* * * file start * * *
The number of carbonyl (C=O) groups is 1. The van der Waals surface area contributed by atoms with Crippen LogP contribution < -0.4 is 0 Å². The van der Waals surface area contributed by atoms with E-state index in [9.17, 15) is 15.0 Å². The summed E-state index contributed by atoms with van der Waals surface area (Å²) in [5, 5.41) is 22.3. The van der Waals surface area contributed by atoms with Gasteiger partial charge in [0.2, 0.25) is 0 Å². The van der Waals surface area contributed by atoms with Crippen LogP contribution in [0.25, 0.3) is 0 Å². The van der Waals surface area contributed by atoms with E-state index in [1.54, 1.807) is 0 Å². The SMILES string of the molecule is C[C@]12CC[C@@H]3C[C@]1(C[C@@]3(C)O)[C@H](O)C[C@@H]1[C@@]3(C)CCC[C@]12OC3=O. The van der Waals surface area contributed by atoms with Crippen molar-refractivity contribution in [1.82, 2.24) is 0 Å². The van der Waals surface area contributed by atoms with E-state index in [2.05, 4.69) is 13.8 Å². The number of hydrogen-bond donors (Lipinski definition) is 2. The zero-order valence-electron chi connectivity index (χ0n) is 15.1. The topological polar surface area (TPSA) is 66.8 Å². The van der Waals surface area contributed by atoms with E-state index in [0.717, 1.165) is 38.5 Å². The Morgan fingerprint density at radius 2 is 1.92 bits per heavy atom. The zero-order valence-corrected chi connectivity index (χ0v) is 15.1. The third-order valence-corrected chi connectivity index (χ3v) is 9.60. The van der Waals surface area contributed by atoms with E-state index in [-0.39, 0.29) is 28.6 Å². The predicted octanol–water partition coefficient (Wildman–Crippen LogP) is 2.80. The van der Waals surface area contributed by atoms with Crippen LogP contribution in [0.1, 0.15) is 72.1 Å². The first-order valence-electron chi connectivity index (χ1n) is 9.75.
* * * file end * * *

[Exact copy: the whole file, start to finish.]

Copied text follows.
The number of carbonyl (C=O) groups is 1. The van der Waals surface area contributed by atoms with Crippen LogP contribution < -0.4 is 0 Å². The van der Waals surface area contributed by atoms with E-state index in [9.17, 15) is 15.0 Å². The summed E-state index contributed by atoms with van der Waals surface area (Å²) in [5, 5.41) is 22.3. The van der Waals surface area contributed by atoms with Gasteiger partial charge in [0.2, 0.25) is 0 Å². The van der Waals surface area contributed by atoms with Crippen LogP contribution in [0.25, 0.3) is 0 Å². The van der Waals surface area contributed by atoms with E-state index in [1.54, 1.807) is 0 Å². The SMILES string of the molecule is C[C@]12CC[C@@H]3C[C@]1(C[C@@]3(C)O)[C@H](O)C[C@@H]1[C@@]3(C)CCC[C@]12OC3=O. The van der Waals surface area contributed by atoms with Crippen molar-refractivity contribution in [1.82, 2.24) is 0 Å². The van der Waals surface area contributed by atoms with E-state index in [2.05, 4.69) is 13.8 Å². The number of hydrogen-bond donors (Lipinski definition) is 2. The zero-order valence-electron chi connectivity index (χ0n) is 15.1. The topological polar surface area (TPSA) is 66.8 Å². The van der Waals surface area contributed by atoms with E-state index in [0.717, 1.165) is 38.5 Å². The Morgan fingerprint density at radius 2 is 1.92 bits per heavy atom. The zero-order valence-corrected chi connectivity index (χ0v) is 15.1. The third-order valence-corrected chi connectivity index (χ3v) is 9.60. The van der Waals surface area contributed by atoms with E-state index in [-0.39, 0.29) is 28.6 Å². The predicted octanol–water partition coefficient (Wildman–Crippen LogP) is 2.80. The van der Waals surface area contributed by atoms with Crippen LogP contribution in [0.1, 0.15) is 72.1 Å². The first-order valence-electron chi connectivity index (χ1n) is 9.75.